iBeat though, continuously monitors multiple vitals – and dozens of times a second – so you don’t have to worry about your heart-related risks. Instead, the watch makes monitoring your risk easy and convenient.

Battery Life

Let’s talk batteries. The Apple Watch is notorious for not making it a full day on one charge. Users have to make sure to charge the watch nightly while they sleep so it’s ready to go the next day.

The Fitbit has a much better battery design, and users can expect to get roughly four days out of it, but only when the continuous sensing feature is turned off.

The iBeat smartwatch was designed to consume less battery and last five days on a single charge – all while still continuously monitoring your heart rate and other vitals. Plus, it can be charged while being worn, something other wearables are not capable of. This means you never have to take the watch off, leaving you worry-free should of something happening while charging your device.

Passive Emergencies vs. User-Triggered Emergencies

Similar to a PERS device, the iBeat smartwatch does have a help button that can be pushed at anytime. If you’re unfamiliar with what PERS device is, it stands for a Personal Emergency Response System. The name sounds fancy, but we’re sure you’ve definitely seen one or at the very least, a commercial for them. Remember the LifeAlert commercials – “Help, I’ve fallen and I can’t get up?”

PERS devices are often big and bulky and come equipped with a button for users (mostly the elderly) to push if they fall or are in some kind of distress. Often they’re worn around the neck or on a belt. When the button is pushed, a call goes out to a local emergency response team and help is on its way.

We consider the iBeat Watch to be more closely aligned to a PERS device. After all, it’s providing you with personal safety and can dispatch immediate emergency help. Like most PERS devices and even the Apple Watch, the iBeat Watch does also have a help button.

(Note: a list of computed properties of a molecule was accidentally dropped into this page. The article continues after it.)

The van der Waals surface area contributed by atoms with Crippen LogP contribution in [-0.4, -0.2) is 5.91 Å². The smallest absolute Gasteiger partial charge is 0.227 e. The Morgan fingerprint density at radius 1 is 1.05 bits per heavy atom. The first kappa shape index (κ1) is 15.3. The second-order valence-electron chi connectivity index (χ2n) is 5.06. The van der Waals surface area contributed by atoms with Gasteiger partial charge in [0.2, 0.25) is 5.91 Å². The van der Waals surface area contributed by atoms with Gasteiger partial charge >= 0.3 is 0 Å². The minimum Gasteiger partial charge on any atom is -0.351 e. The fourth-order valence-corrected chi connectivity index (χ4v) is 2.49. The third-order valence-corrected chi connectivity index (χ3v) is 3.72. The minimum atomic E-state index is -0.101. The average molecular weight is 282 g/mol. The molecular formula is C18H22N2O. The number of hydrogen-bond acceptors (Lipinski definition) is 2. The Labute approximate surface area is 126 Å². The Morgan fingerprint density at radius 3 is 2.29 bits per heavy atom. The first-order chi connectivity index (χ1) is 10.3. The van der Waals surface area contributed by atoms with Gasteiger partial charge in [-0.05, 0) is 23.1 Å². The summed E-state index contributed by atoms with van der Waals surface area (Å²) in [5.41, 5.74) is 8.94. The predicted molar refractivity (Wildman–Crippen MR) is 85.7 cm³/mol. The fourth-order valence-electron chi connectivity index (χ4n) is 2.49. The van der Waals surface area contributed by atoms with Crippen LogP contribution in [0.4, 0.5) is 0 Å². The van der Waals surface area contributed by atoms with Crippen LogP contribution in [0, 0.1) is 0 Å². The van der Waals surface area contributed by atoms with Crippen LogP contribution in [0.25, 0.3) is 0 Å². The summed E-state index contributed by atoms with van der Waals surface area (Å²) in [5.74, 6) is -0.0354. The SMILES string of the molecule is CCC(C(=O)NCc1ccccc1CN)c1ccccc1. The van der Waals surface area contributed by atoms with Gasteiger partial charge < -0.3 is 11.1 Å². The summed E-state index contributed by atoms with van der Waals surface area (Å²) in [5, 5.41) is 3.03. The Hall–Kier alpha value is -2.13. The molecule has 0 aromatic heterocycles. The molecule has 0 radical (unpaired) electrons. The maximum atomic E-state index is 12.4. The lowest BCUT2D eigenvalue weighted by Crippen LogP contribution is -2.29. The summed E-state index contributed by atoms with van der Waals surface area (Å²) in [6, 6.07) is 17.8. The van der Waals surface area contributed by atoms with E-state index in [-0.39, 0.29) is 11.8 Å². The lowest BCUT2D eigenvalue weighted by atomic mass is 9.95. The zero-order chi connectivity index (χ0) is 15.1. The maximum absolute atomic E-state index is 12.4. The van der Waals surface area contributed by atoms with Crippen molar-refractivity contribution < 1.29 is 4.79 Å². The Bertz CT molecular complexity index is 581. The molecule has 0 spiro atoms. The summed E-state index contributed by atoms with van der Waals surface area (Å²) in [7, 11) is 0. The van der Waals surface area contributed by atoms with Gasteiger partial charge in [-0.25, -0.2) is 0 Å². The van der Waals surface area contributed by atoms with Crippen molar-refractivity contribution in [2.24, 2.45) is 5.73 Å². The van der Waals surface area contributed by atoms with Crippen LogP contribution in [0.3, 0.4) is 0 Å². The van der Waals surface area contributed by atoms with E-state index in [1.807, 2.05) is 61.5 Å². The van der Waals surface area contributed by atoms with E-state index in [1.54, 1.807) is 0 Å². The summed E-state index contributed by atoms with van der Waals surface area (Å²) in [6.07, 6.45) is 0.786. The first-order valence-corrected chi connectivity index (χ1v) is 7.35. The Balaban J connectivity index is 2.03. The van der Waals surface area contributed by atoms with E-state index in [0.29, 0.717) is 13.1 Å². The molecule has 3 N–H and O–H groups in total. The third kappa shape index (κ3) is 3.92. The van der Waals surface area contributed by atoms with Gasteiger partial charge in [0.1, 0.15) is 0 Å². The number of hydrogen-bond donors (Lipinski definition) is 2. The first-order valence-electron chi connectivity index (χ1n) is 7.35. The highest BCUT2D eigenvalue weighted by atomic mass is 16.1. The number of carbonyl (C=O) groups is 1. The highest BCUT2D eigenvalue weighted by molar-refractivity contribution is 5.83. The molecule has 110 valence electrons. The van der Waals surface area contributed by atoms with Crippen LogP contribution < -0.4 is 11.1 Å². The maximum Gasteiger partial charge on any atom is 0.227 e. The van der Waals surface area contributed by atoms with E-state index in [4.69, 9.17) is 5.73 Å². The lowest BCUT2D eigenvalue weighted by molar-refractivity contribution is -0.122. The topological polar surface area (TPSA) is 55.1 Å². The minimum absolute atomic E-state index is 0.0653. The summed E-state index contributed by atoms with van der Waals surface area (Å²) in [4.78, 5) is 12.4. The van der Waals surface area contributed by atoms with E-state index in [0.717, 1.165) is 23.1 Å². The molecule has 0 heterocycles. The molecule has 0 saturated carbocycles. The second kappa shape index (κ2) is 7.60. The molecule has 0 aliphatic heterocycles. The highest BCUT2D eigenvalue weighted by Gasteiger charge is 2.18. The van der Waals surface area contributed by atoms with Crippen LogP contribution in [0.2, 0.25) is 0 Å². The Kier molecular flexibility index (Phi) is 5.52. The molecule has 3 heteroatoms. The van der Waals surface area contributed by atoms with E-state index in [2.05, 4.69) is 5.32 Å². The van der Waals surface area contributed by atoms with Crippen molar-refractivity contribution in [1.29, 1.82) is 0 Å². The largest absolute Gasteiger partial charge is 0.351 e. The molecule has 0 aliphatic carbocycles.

By holding down the button for two seconds, the iBeat Watch will begin the emergency flow. It will ask on screen who you need help from – your ‘Contacts’ or ‘911’. If ‘Contacts’ is selected, you will see a list of all your contacts and can choose to notify ‘All Contacts’ or select individual ones. If 911 is selected, our 24-hour response team is notified as well as your contacts. Our response team will then dispatch local emergency responders to your exact location. They will also be able to update your emergency contacts with your status and where you were taken – urgent care, a hospital, etc.

While that Apple Watch does have an SOS button, it handles emergencies differently. When pressed, it makes a direct call to your local 911 meaning you need to be conscious and able to share what the emergency is, your location, and who to notify. If you’re in the middle of a cardiac event or have fallen and are unconscious,  you or someone else will need to manually press the button and call for help.

With iBeat, passive emergencies and user-triggered emergencies are both covered. For heart-related emergencies and falls that leave you unconscious or unresponsive, iBeat senses these distresses (even if you don’t know it) and will automatically make the call for you. For other emergencies such as break-ins, assaults, or getting lost, you can press the button and get the right kind of help whether it’s from the police, firefighters, paramedics, or even just a loved one.